Lasioglossum vierecki, also known as Dialictus vierecki and Halictus vierecki, is a sand sweat bee and is part of the family Halictidae of the order Hymenoptera. It is found in the Eastern half of the United States from Minnesota to the New England States down to Georgia and Louisiana and up in Manitoba and Ontario. Commonly found in sandy areas, it pollinates various flowers such as grass-leaved goldenrod and the rattlesnake master.
Lasioglossum vierecki is part of the subfamily Halictinae within the hymenopteran family Halictidae. L. vierecki is the largest species within the halictid subfamily and is composed of five tribes. L. vierecki is part of tribe Halictini, which is made up of over 2000 species. Genus Lasioglossum is informally divided into two series: the Lasioglossum series and the Hemihalictus, of which L. vierecki is part of the former. It is part of the subgenus Dialictus, which is mostly composed of New World species, and is most closely related to L. gundlachii, L. umbripenne, L. parvum, and L. tegulare.
L. vierecki can be distinguished by its extremely hairy, orange-yellow abdomen with clear golden yellow hair on its scutellum, and pits touching the scutellum. There are several other differences from bees that have similar colored abdomen. Its antennae is darker on the bottom half, and the rugae reaches the top of the metathorax, which has narrowly-spaced punctures. Though the abdomen has punctures as well, it does not have a bronze-colored reflection and is not smooth and shiny. The mesonotum, which is the same color as the abdomen, is not smooth and polished in the middle and has small punctures. The first abdominal segment differs from other segments due to its bluer color and punctures. The legs are lighter but not polished.
Female L. vierecki are distinguished by extensively yellow legs with a brown tint on the top half of the clypeus, a pale yellow-brown metasoma, and a very dense, slightly yellow tomentum on the mesosoma, metasomal terga, and head.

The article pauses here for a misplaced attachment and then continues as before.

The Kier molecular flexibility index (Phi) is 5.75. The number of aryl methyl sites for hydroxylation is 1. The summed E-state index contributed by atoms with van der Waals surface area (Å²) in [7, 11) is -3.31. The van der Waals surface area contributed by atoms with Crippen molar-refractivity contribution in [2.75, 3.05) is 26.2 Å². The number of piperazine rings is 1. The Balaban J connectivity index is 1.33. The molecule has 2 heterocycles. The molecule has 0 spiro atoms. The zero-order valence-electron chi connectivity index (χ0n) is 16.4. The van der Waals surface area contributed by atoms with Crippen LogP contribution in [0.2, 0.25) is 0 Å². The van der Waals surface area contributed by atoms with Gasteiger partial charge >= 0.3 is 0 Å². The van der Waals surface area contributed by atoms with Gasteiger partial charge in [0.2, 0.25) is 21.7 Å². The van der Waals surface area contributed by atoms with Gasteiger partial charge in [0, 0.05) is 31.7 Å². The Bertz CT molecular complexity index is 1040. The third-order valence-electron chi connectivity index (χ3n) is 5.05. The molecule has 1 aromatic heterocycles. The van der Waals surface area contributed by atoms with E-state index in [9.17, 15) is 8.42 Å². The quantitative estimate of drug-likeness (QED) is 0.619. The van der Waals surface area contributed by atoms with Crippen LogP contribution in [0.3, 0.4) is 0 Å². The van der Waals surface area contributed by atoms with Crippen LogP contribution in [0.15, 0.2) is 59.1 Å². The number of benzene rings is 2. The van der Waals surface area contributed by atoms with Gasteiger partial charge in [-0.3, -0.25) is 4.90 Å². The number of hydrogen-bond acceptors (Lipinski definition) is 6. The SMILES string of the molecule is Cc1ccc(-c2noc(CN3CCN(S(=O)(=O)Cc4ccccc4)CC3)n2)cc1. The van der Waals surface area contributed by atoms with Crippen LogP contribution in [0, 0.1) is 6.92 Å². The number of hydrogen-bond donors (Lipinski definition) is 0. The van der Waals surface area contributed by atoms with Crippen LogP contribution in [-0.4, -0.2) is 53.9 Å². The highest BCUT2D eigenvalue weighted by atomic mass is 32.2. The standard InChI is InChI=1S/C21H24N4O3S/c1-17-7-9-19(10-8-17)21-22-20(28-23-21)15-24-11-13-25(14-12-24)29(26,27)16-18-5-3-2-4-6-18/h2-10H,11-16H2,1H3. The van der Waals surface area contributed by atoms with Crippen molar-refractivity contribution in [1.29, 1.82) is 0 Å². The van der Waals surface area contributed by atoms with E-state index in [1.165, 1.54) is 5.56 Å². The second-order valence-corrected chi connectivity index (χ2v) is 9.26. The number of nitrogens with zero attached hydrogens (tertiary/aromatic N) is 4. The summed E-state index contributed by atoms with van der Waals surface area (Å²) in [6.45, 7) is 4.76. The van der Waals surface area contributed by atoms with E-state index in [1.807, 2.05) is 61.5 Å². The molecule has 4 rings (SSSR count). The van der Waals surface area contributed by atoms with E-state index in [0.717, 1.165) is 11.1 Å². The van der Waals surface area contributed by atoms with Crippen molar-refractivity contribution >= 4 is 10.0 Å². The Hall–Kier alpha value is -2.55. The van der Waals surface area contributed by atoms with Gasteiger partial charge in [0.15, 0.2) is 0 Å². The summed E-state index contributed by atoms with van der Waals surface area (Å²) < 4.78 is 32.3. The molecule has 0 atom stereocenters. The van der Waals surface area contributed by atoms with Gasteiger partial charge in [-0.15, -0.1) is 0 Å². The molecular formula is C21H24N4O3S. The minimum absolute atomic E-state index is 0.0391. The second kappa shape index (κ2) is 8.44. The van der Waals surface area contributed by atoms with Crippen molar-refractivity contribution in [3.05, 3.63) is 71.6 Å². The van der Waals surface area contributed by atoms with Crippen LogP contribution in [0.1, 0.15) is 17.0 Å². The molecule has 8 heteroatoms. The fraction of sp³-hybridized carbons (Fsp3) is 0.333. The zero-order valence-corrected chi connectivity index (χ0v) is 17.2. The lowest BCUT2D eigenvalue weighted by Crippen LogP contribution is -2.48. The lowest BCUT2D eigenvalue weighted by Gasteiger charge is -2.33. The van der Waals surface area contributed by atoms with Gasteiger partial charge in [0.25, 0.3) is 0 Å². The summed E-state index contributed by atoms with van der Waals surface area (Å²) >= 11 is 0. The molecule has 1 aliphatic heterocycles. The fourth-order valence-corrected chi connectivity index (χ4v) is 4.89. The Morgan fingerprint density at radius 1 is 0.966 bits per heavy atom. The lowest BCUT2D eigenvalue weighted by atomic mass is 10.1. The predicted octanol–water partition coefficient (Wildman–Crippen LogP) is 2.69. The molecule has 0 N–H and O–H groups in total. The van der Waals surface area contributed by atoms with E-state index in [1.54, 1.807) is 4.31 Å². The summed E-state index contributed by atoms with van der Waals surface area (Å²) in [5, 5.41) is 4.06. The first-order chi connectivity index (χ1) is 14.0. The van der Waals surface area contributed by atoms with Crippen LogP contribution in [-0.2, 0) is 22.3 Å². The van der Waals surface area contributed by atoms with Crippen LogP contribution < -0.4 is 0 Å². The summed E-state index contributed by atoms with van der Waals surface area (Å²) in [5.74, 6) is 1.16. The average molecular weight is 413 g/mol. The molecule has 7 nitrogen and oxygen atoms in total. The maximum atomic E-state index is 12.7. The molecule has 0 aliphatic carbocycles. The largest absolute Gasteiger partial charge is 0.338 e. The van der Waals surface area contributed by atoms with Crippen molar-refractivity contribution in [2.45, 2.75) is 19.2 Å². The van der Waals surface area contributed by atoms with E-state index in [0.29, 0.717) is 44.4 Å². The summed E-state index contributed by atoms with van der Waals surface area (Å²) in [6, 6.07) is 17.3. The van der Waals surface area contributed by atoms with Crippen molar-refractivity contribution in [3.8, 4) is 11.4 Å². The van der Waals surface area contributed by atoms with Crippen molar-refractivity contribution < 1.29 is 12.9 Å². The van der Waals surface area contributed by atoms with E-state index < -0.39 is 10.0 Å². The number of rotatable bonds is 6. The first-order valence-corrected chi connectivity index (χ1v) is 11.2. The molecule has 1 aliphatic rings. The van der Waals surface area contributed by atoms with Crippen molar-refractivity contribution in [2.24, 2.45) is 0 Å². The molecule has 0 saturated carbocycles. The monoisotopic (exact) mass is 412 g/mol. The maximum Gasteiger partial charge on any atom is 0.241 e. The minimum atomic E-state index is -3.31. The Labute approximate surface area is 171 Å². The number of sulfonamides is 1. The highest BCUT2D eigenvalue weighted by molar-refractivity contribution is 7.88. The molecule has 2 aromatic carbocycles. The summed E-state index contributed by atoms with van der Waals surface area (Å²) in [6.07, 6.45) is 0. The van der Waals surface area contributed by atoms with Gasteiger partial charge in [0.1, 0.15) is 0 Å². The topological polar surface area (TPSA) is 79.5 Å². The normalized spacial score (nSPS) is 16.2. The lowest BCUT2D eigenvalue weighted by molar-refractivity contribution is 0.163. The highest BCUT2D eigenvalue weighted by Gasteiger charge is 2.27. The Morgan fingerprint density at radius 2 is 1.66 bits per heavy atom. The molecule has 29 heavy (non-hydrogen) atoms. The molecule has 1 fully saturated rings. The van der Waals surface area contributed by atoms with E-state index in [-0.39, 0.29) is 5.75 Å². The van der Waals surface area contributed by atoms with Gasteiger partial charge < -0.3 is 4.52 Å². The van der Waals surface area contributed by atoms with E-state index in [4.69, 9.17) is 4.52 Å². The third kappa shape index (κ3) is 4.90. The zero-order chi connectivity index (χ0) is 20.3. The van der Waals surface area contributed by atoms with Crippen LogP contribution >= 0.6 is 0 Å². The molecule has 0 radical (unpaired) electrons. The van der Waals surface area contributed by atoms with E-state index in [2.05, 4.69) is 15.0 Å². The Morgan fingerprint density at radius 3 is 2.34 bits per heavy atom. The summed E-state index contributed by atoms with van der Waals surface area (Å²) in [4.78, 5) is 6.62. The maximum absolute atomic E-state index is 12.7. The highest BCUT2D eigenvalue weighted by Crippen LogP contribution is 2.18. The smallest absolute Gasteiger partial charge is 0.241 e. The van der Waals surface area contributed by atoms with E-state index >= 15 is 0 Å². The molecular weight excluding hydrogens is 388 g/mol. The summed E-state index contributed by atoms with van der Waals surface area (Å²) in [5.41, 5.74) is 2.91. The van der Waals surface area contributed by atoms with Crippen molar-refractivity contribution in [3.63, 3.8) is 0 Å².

Male L. vierecki are recognized by their smaller size and many punctures on the scutum of their middle thoracic segment.
L. vierecki is found in the Eastern United States from Minnesota to the New England states and south to Louisiana and Georgia as well as in Canada in Manitoba and Ontario. They are known as sand specialist bees, which means that they only nest in sand or only visit plants restricted to sand.
L. vierecki pollinates several flowers throughout the Eastern part of the United States.
In New Jersey they have been found on the following genera of flowers:Ceanothus
More specifically, in Illinois, they have been found on:
L. vierecki is considered a solitary bee. These types of bees exhibit solitary behavior, where a female raises the entire brood by herself and lives alone in her own nest. This behavior could have evolved from eusociality.
L. vierecki is active between April and September.
Since L. vierecki and other native bees have become more important for agriculture due to the decline in population of honey bees, there are new efforts to sustain and promote these species. Some farmers are now raising native plants that these bees feed off of, in order to ensure that their farming practices don't negatively affect the native bee population.